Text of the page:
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Can the White Sox be fixed?

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After a hot start, the reeling White Sox need to make changes if they're going to compete for a playoff spot.

MLB: Minnesota Twins at Chicago White Sox Dennis Wierzbicki-USA TODAY Sports

A few weeks ago, I was asked whether the White Sox could keep up the impressive start. I said that I thought they could stay competitive in the AL Central. That day, they were 2.5 games up on the Indians and were tied with the Orioles and Red Sox for the best record in the American League. Since then, they’ve lost 12 of 16 games and have fallen to a game and a half back of the Royals.

Is there hope for righting this ship, or are the White Sox going to continue flagging until their an afterthought in 2016?

In spite of a few high-profile signings and trades, the White Sox lost 86 games last year because so much of their roster was filled by replacement-level players. Stars like Jose Abreu, Chris Sale, and Adam Eaton couldn’t compensate for the black holes that littered Chicago’s offense:

Position

BA

OBP

SLG

OPS

C

.230

.293

.376

.669

2B

.222

.275

.305

.580

3B

.226

.277

.345

.622

SS

.243

.281

.350

.631

DH

.239

.301

.383

.684

Sheesh, no wonder the club finished dead last in scoring last year.

For 2016, the Sox addressed each of these spots. They let Tyler Flowers walk and brought in Dioner Navarro and Alex Avila. At second base, they traded for Brett Lawrie and at third they traded for Todd Frazier. To keep shortstop warm until Tim Anderson could claim it, Chicago signed Jimmy Rollins. And at DH, Adam LaRoche retired, allowing the Sox to shift Avisail Garcia to that spot, and sign Austin Jackson to man center field. The goal was to upgrade at each of these spots.

At least initially, that has worked everywhere except at catcher. Frazier, Lawrie, Garcia, and Rollins all got off to good starts, as did Melky Cabrera. Mat Latos defied the BABIP gods for a while in the rotation as well. Now, regression is happening and these players have reverted back into their normal selves. Again, it’s better than what the Sox had in 2015, but it will not be enough to compete against the Royals and Indians.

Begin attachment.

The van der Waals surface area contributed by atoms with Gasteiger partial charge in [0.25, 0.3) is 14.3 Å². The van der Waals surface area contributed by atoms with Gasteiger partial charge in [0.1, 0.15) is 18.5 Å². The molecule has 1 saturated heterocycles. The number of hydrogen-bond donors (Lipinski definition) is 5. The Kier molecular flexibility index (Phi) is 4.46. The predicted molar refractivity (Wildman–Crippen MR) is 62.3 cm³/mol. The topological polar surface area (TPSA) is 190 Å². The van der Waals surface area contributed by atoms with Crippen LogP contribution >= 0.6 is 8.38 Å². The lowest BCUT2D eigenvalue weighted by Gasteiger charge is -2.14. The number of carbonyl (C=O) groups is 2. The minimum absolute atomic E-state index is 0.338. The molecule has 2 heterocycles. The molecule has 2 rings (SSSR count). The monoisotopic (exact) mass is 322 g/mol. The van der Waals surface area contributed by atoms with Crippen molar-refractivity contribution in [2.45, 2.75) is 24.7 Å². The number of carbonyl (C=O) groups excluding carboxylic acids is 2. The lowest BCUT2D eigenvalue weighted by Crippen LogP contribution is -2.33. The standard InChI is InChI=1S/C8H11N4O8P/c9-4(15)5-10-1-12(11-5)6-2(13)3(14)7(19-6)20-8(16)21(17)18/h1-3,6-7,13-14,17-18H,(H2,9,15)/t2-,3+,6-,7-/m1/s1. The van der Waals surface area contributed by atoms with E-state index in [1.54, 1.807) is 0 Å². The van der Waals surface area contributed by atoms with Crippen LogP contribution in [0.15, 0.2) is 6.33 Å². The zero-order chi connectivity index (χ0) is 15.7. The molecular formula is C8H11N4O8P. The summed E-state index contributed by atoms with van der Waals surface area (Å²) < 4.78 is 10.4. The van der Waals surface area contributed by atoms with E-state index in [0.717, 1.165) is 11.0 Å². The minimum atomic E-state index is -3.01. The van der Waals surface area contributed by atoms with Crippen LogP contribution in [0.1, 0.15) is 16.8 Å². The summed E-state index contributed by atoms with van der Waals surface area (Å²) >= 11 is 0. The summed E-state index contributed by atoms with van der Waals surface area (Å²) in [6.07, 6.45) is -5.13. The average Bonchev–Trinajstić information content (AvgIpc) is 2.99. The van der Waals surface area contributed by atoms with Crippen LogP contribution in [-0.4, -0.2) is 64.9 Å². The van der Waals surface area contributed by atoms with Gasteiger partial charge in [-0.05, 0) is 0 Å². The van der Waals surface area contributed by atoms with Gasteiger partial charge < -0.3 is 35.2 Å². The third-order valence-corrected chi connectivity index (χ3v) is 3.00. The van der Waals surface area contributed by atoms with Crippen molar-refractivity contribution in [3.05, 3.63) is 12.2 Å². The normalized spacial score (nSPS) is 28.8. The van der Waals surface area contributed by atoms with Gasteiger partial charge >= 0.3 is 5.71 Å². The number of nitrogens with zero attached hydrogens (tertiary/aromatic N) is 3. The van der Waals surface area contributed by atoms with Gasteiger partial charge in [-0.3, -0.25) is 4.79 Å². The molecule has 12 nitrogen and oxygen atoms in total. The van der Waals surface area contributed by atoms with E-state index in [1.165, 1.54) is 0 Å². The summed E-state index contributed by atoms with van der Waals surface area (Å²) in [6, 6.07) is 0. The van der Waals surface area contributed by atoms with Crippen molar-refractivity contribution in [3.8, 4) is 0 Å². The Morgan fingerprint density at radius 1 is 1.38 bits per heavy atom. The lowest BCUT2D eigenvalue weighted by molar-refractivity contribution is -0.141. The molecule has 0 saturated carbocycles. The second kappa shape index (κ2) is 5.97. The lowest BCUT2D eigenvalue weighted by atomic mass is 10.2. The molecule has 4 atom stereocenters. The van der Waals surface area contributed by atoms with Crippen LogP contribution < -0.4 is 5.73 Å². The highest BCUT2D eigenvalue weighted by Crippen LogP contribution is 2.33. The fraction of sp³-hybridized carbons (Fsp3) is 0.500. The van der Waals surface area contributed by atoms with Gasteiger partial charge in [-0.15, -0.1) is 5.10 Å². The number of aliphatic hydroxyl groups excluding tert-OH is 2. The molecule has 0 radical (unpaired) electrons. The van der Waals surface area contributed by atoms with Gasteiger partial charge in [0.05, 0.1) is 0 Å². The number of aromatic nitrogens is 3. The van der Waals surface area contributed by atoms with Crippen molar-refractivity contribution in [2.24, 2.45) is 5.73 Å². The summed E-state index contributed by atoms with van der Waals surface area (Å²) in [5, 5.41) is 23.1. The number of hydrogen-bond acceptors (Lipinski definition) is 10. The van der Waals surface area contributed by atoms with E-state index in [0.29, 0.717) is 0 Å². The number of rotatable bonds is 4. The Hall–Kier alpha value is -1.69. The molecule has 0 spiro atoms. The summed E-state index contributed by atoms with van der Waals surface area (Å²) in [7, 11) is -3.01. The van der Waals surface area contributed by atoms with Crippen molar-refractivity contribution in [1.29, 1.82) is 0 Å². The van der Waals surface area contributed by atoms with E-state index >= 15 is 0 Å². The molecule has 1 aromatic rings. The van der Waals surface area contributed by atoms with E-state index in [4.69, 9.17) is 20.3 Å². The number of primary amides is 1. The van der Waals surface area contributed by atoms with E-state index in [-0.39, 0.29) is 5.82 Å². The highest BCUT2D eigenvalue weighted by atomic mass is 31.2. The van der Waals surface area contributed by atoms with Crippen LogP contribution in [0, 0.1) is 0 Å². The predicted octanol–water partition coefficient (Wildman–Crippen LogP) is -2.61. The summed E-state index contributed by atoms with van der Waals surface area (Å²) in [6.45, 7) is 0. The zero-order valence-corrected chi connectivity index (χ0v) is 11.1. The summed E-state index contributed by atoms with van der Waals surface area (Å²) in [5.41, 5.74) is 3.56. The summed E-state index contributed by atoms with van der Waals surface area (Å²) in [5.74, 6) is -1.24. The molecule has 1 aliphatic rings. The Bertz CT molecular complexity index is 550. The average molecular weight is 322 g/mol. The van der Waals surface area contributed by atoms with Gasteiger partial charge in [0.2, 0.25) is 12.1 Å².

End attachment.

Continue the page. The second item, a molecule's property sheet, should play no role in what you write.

The acquisition of James Shields should help some. Shields has lost both velocity and command since joining the Padres in 2015, indicating that something may be wrong with him physically. Or it could just be almost 2200 innings catching up to a 34 year old arm. Still, Shields represents an upgrade over Latos, as he rapidly turns back into a pumpkin. Still, that too is not enough to keep the Sox in the race. That said, there are steps the White Sox can take to stop their slide, if they choose to.

Stop trying to make Avisail Garcia a thing.

Garcia is still just 25, but has never shown any ability to hit for average or control the strike zone, even against right handed pitchers (he’s a lefty) (author's note: the author is an idiot). He has power, but simply has never shown that he can use it in games. The good news is that replacing a DH should not be difficult. I mean, the Brewers don’t really need Chris Carter, and Logan Morrison’s ascent makes Steve Pearce expendable in Tampa Bay. The Yankees could even send Carlos Beltran over (assuming the Sox aren’t on his no-trade list). The Twins refuse to use Oswaldo Arcia, and he could be an upgrade as well. Or, hell, even a random minor league veteran or waiver wire pickup might outperform Garcia at this point.

Promote Tim Anderson.

It’s not that Anderson is a can’t-miss prospect. He’s 23 and hitting .300/.322/.405 at Triple-A, with just eight walks and 56 strikeouts in 246 plate appearances. That plate discipline is especially worrisome, and he doesn’t project to be significantly better than Rollins at this point. But Rollins is simply done. Last year, he hit .224/.285/.358 for the Dodgers, and so far is hitting just .224/.290/.333 for the Sox. His strikeouts are up and he has no power, and he isn’t really an asset on defense anymore either. Anderson may struggle at first, but at least he has the chance to be better than what Rollins is giving right now, both in the short and the long term.

Trade for Jonathan Lucroy.

The enduring difficulty the Sox have had is in finding a backstop who is worth a damn. To be fair, that’s a problem a lot of clubs have, as catchers are by far the worst hitting position in baseball right now. That underscores just how huge an advantage a guy like Lucroy would be for the Sox, however. Lucroy’s hitting .316/.372/.539 with nine homers and his typically excellent defense. Clearly, Lucroy is the best option out there, and will command a huge return. More reasonable options would include Brian McCann, Nick Hundley, and Welington Castillo.

None of these moves guarantees success, but the Sox are clearly trying to win in the next two years before Frazier, Lawrie, and Melky all become free agents. Something has to be done if the Sox are going to salvage what they hoped would be their first year back to the postseason since 2008, or they very well may have to wait to go all in next year.